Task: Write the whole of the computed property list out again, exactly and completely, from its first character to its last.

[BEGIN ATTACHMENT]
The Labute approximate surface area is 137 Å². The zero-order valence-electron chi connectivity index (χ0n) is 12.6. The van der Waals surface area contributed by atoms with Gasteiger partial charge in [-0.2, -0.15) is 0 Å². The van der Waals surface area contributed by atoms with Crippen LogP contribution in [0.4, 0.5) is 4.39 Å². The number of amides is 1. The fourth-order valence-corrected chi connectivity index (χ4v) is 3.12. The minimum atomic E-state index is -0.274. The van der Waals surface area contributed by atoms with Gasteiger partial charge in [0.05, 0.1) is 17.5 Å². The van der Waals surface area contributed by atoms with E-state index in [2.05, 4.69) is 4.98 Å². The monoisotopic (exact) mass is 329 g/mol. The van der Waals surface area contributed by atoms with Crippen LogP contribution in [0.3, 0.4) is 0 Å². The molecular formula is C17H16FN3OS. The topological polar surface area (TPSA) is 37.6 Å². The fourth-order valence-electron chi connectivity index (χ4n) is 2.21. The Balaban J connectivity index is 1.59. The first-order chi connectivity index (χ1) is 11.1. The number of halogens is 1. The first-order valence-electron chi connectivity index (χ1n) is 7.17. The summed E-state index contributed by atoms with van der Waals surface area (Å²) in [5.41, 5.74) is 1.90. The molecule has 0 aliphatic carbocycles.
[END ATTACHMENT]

The Labute approximate surface area is 137 Å². The zero-order valence-electron chi connectivity index (χ0n) is 12.6. The van der Waals surface area contributed by atoms with Gasteiger partial charge in [-0.2, -0.15) is 0 Å². The van der Waals surface area contributed by atoms with Crippen LogP contribution in [0.4, 0.5) is 4.39 Å². The number of amides is 1. The fourth-order valence-corrected chi connectivity index (χ4v) is 3.12. The minimum atomic E-state index is -0.274. The van der Waals surface area contributed by atoms with Gasteiger partial charge in [0.05, 0.1) is 17.5 Å². The van der Waals surface area contributed by atoms with E-state index in [2.05, 4.69) is 4.98 Å². The monoisotopic (exact) mass is 329 g/mol. The van der Waals surface area contributed by atoms with Crippen LogP contribution in [0.3, 0.4) is 0 Å². The molecular formula is C17H16FN3OS. The topological polar surface area (TPSA) is 37.6 Å². The fourth-order valence-electron chi connectivity index (χ4n) is 2.21. The Balaban J connectivity index is 1.59. The first-order chi connectivity index (χ1) is 11.1. The number of halogens is 1. The first-order valence-electron chi connectivity index (χ1n) is 7.17. The summed E-state index contributed by atoms with van der Waals surface area (Å²) in [5.41, 5.74) is 1.90. The molecule has 0 aliphatic carbocycles.